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Video Games + Books = ?

The New York Times wrote up a new Scholastic children’s book series today: Infinity Ring. What is interesting to me about this series isn’t that it is written by several different authors, some of which we represent, or that it is (according to the New York Times, anyway) supposed to be the successor to the Harry Potter throne. What I find interesting is that there is a tie-in video game, and that it is being called a multi-media property.

Video games are certainly one of the most interesting story telling mediums today, mostly because it hasn’t quite figured out how to best tell a story. Role Playing Games, like the recently released The Elder Scrolls V: Skyrim, have an expansive history of elaborate backstory and narrative driven gameplay. Action and Shooter games, on the other hand, have put significantly less emphasis on story, but some games, like the Assassin’s Creed series and the Uncharted series, are looking to change that. Meanwhile, there are those games that put story absolutely up front and center, like 2010’s Alan Wake, but those tend to fall flat on gameplay to the point of being totally boring. Of course, being an interactive medium, video games should be focusing more on player interaction than story. The greatest game I’ve ever played, Shadow of the Colossus (please play the ps3 version), has a story so bare bones and minimal it almost isn’t there. I call it the greatest game I’ve ever played because every time I play it, without fail, my palms sweat, my heartbeat triples, and I get this feeling of utter fragility in my limbs. That is what video games excel at – getting the player completely physically and emotionally involved in the game. You would imagine that video games that tie-in to other properties would do this exceptionally well, as the story and characters have already been laid out for the game designers and they need to just focus on the gameplay – like Shadow of the Colossus does.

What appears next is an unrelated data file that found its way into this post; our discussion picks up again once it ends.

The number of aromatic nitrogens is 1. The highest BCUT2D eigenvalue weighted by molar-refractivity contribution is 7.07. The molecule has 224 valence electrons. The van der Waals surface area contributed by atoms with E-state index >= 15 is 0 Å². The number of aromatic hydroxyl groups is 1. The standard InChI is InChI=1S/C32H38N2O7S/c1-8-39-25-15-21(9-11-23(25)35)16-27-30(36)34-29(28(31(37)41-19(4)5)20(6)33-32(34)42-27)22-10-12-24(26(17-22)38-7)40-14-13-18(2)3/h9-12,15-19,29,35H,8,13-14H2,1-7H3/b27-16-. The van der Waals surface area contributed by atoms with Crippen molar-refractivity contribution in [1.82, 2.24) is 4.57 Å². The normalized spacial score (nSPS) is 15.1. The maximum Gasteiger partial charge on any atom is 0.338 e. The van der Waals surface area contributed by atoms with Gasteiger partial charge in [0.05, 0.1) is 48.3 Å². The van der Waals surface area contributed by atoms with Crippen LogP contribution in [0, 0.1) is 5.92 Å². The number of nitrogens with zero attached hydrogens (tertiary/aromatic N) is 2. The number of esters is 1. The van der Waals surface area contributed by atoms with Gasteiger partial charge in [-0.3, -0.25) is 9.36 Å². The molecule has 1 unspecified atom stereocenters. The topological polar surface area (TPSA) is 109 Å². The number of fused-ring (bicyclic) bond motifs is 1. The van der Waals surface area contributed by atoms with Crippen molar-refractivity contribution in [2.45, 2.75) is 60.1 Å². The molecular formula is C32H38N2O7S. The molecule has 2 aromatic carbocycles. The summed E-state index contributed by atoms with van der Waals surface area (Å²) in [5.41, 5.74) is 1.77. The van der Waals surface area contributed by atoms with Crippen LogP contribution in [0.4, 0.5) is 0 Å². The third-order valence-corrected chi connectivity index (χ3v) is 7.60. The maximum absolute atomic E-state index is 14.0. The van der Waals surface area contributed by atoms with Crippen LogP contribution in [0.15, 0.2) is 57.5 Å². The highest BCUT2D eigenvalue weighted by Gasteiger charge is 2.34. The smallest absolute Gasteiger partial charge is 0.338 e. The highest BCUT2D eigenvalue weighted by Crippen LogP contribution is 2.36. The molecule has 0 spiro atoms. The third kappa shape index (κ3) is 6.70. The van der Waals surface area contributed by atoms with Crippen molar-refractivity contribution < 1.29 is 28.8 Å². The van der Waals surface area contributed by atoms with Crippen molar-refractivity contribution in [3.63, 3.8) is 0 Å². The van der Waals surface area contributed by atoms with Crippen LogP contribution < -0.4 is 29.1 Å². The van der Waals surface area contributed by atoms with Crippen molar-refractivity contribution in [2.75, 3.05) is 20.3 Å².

An example of a truly great tie-in/multi-media project is Star Wars: Shadows of the Empire: the novel was really gripping, the comic was fun as hell, and the video game was absolutely amazing (I still play it). More importantly, each medium offered stories and aspects of the project unique and well-suited to that specific format. To the point where not only did each of the three work well as a standalone entity, but you couldn’t really consider any one of them to be the principal focus of the overall story. All three worked together in concert.

I have high hopes for Infinity Ring. There are really great authors behind it,  Scholastic is an exceptional publisher, and I think the timing is perfect for something new to sweep in and steal the hearts and minds of our youth. I really, really hope to see is a truly multi-media project in which all the different mediums being used are used to their full potential. It could be revolutionary, to the likes of which we haven’t seen before, and I can’t wait to see what happens.

5 Responses to Video Games + Books = ?

  1. Kaitlyne says:

    One of the most interesting games I’ve played recently was Heavy Rain. I’d heard it called very novel-like by numerous people, but I didn’t really understand how true it was until I played it. Story featured very heavily, but it was also the character elements that made it fascinating–in part because the player is able to essentially create the characters. There was a much more personalized stake in playing it, and times when I found myself genuinely not wanting my characters to be harmed and fighting to save them. I can’t recall a game having ever had that level of emotional attachment.

    After playing that, and other games that have seemed to move more of the focus on story, I think the two formats can work well together. I look forward to seeing how this plays out.

  2. Tamara says:

    Maybe you could get someone to write a Plants vs. Zombies book? Something quirky and fun. Maybe a graphic novel?

    Or maybe someone already is? :-)

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